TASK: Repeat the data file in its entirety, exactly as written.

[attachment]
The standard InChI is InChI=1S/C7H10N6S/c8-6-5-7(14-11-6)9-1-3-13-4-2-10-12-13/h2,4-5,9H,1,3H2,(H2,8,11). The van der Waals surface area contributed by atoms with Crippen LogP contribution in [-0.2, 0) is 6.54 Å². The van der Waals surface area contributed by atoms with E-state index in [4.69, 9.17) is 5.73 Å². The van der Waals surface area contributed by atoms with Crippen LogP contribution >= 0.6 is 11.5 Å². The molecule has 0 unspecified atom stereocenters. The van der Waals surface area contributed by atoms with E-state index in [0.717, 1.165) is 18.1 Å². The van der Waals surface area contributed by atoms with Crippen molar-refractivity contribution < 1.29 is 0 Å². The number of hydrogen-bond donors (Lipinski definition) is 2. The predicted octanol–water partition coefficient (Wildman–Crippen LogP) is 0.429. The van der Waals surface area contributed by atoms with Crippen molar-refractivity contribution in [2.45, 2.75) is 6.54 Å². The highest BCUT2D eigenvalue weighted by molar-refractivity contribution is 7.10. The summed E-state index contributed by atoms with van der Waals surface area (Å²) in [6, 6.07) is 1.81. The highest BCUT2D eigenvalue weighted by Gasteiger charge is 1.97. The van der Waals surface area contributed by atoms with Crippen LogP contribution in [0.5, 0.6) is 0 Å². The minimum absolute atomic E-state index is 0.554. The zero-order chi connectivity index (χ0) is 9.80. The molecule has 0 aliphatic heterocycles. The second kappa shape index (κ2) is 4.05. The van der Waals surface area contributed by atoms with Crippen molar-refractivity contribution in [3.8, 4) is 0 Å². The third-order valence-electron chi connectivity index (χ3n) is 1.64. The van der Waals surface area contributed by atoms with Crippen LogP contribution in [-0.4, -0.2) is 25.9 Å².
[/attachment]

The standard InChI is InChI=1S/C7H10N6S/c8-6-5-7(14-11-6)9-1-3-13-4-2-10-12-13/h2,4-5,9H,1,3H2,(H2,8,11). The van der Waals surface area contributed by atoms with Crippen LogP contribution in [-0.2, 0) is 6.54 Å². The van der Waals surface area contributed by atoms with E-state index in [4.69, 9.17) is 5.73 Å². The van der Waals surface area contributed by atoms with Crippen LogP contribution >= 0.6 is 11.5 Å². The molecule has 0 unspecified atom stereocenters. The van der Waals surface area contributed by atoms with E-state index in [0.717, 1.165) is 18.1 Å². The van der Waals surface area contributed by atoms with Crippen molar-refractivity contribution < 1.29 is 0 Å². The number of hydrogen-bond donors (Lipinski definition) is 2. The predicted octanol–water partition coefficient (Wildman–Crippen LogP) is 0.429. The van der Waals surface area contributed by atoms with Crippen molar-refractivity contribution in [2.45, 2.75) is 6.54 Å². The highest BCUT2D eigenvalue weighted by molar-refractivity contribution is 7.10. The summed E-state index contributed by atoms with van der Waals surface area (Å²) in [6, 6.07) is 1.81. The highest BCUT2D eigenvalue weighted by Gasteiger charge is 1.97. The van der Waals surface area contributed by atoms with Crippen LogP contribution in [0.5, 0.6) is 0 Å². The minimum absolute atomic E-state index is 0.554. The zero-order chi connectivity index (χ0) is 9.80. The molecule has 0 aliphatic heterocycles. The second kappa shape index (κ2) is 4.05. The van der Waals surface area contributed by atoms with Crippen molar-refractivity contribution in [3.8, 4) is 0 Å². The third-order valence-electron chi connectivity index (χ3n) is 1.64. The van der Waals surface area contributed by atoms with Crippen LogP contribution in [-0.4, -0.2) is 25.9 Å².